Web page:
For the sake of simplicity, all advice on swings and drills is provided from a right handed perspective; lefties …. well, you know what to do!

I was just reading Homer Kelly’s “The Golfing Machine” for the umpteenth time. It’s a great read, but difficult to decipher because he constantly cross references passages and photos that are not close to each other in the book. If any publishing company ever took the time to edit the book so that it flowed a little smoother, they’d have an all time “Top Ten” golfing book. (not to say that it’s not a “Top Ten” already)

Kelly refers quite a bit to “swingers” and “hitters” in his book. In this issue I’ll explain the differences, as well as his ideas for combining attributes from each method to produce a very powerful strike – if you dare!

First of all, if you have “lag” in your swing, either a swinging or hitting method is very powerful. Obviously, lag is a very important swing component to master.

“Swinging” is generally thought of as a swing that relies on a pulling type of motion to generate centrifugal force as its main source of power and speed. Swinging is pulling.

“Hitting”, on the other hand, is generally thought of as a swing that relies on its power from a more muscular act of thrusting the club through its pattern due to strong right arm and hand action. Hitting is pushing.

I believe that just about anyone could be taught to play golf well with a “swinger” method, but that very few players could be taught a “hitters” method exclusively and be successfull.

Having said that, with some consolidation from both methods it’s possible to get the absolute maximum power out of your swing. A precisely timed and sequenced combination of pulling and pushing, so to speak.

Ocassionally, I teach this combination to either very talented players, or to older players that can’t generate a lot of centrifugal force with their swinging motion for various reasons.

There is one caveat however, the combination is very dependent on correct sequencing and timing, which is why I normally concentrate on teaching a student one method only.

The conundrum is that if you try to pull and push at the same time, the results will usually be disastrous.

My general advice is to settle on one way of “swinging” or “hitting”, and get very good at it through practicing correctly.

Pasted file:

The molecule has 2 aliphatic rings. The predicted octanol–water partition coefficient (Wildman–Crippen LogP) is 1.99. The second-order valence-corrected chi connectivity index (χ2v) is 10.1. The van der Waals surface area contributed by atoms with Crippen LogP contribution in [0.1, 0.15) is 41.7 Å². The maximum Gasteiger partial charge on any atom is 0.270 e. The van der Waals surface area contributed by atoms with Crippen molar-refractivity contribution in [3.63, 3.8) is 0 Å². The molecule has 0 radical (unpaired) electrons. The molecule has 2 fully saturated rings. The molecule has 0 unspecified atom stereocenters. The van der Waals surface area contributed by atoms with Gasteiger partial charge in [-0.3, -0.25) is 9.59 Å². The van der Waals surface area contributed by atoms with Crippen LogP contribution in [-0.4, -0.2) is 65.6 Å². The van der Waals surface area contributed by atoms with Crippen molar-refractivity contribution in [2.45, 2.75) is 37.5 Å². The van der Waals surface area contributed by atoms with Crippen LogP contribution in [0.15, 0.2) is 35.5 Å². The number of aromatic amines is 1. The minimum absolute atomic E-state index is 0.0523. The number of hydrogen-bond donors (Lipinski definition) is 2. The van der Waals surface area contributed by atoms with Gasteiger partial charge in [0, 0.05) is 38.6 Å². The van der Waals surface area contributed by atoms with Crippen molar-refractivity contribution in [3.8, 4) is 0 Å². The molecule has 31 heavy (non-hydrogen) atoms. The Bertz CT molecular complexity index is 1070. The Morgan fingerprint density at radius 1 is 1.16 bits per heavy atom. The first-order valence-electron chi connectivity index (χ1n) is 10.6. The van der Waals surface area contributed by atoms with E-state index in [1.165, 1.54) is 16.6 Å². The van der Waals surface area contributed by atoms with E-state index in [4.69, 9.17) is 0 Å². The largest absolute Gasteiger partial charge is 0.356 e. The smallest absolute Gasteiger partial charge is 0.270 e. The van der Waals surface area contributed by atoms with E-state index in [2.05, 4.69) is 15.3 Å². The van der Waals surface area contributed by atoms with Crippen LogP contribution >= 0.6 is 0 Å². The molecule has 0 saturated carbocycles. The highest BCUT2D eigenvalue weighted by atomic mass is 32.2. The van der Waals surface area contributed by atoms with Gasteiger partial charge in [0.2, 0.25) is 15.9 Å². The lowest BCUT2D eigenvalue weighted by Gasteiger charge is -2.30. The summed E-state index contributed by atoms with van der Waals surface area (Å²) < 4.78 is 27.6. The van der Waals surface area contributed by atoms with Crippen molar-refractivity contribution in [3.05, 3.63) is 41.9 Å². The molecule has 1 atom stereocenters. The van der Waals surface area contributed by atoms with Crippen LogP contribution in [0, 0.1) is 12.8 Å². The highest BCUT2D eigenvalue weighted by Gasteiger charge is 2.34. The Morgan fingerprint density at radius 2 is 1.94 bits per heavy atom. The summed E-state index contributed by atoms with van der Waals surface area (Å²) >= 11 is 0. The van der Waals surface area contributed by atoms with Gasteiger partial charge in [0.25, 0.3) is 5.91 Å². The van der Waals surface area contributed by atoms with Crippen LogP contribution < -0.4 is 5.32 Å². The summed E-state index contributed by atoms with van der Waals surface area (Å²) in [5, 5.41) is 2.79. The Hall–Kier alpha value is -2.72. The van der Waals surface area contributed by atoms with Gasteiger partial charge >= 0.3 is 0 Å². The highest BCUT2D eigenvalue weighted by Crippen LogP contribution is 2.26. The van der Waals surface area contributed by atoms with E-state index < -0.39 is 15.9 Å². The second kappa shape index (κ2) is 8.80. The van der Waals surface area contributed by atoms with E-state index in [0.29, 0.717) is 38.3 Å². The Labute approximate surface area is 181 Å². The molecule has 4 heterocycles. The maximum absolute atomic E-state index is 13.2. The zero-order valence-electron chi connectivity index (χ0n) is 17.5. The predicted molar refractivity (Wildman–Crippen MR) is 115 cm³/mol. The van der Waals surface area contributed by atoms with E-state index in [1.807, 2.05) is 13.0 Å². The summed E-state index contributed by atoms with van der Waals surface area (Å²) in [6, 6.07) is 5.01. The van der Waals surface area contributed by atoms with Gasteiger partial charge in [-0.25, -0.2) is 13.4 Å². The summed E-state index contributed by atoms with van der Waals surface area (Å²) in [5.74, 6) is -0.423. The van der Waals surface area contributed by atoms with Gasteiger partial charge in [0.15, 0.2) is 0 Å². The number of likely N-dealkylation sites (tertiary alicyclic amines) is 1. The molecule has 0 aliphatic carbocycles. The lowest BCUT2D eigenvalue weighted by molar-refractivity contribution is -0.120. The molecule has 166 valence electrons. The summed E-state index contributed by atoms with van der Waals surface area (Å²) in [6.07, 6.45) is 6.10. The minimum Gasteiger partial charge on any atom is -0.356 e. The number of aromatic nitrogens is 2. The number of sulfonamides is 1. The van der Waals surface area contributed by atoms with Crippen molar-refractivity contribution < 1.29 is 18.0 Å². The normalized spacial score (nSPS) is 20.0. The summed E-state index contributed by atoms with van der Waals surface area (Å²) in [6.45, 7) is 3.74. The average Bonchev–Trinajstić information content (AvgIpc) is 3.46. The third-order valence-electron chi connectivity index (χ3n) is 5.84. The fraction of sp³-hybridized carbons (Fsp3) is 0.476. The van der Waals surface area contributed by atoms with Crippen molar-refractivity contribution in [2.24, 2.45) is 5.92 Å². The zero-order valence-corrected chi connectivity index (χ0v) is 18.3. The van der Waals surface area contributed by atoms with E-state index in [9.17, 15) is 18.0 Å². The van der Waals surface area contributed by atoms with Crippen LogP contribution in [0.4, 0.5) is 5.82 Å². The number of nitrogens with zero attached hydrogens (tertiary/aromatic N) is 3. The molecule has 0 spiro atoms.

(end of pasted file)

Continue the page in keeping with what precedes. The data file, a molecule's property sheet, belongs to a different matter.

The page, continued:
For those of you that like to experiment, here’s a way to combine both “swinging” and “hitting” for a very powerful result.

Keep in mind that:
“Swinging” utilizes a lot of centrifugal force, then sliding and turning power.
“Hitting” utlilizes primarily right arm thrust, with minimal rotational powery

A combination method would utilize all of the power accumulators from each method, Kelly calls it a “4 Barrel” stroke. Emphasis is placed on perfect sequencing and timing.

Here’s how to do it:

  1. From the top of the backswing, with your left arm across your chest, slide your hips towards the target to start your downswing pulling and turning sequence in order to hurl your left arm off your chest (swinger component).
  2. Wait for the feeling of centrifugal force kicking in as your body slows its rotation and your left arm and club are swinging fast, down, and out towards the ball (swinger component).
  3. When you feel that centrifugal force, thrust your right arm powerfully into extension (hitter component).Note that you MUST be careful not to engage your right arm too soon.
  4. Final touch – allow your right hand – with your right wrist still in a flying wedge (cupped) position – to feel like it’s covering the ball (palm working towards parallel to the ground) through impact.

This works great when the sequence and timing are done properly, and if you stay within your limits.

The Pros

  • Maximum power.
  • No accuracy loss if done properly.

The Cons

  • Timing and sequencing are absolutely critical or the result will be disastrous.
  • You need lots of practice time or don’t try to put this swing in play.

If you are an older golfer that really has lost all of your distance, give this a shot as long as you learn how to do it correctly and practice. I mean – what do you have to lose?

Personally, the risk – reward for this type of swing makes me tend to not use it in any tight situations. I’m not recommending this to anyone for actual play, unless you’ve really worked it out on the range. But if you do get a chance to practice it, don’t be afraid to try it out in one of your “scramble” tournaments when you already have one drive in the fairway!

Love your practice, enjoy your golf,


Tom Tucker is a World Golf Teachers and United States Golf Teacher Federation-certified golf instructor. He may be contacted via his website or at the Plum Creek driving range in Batavia, NY.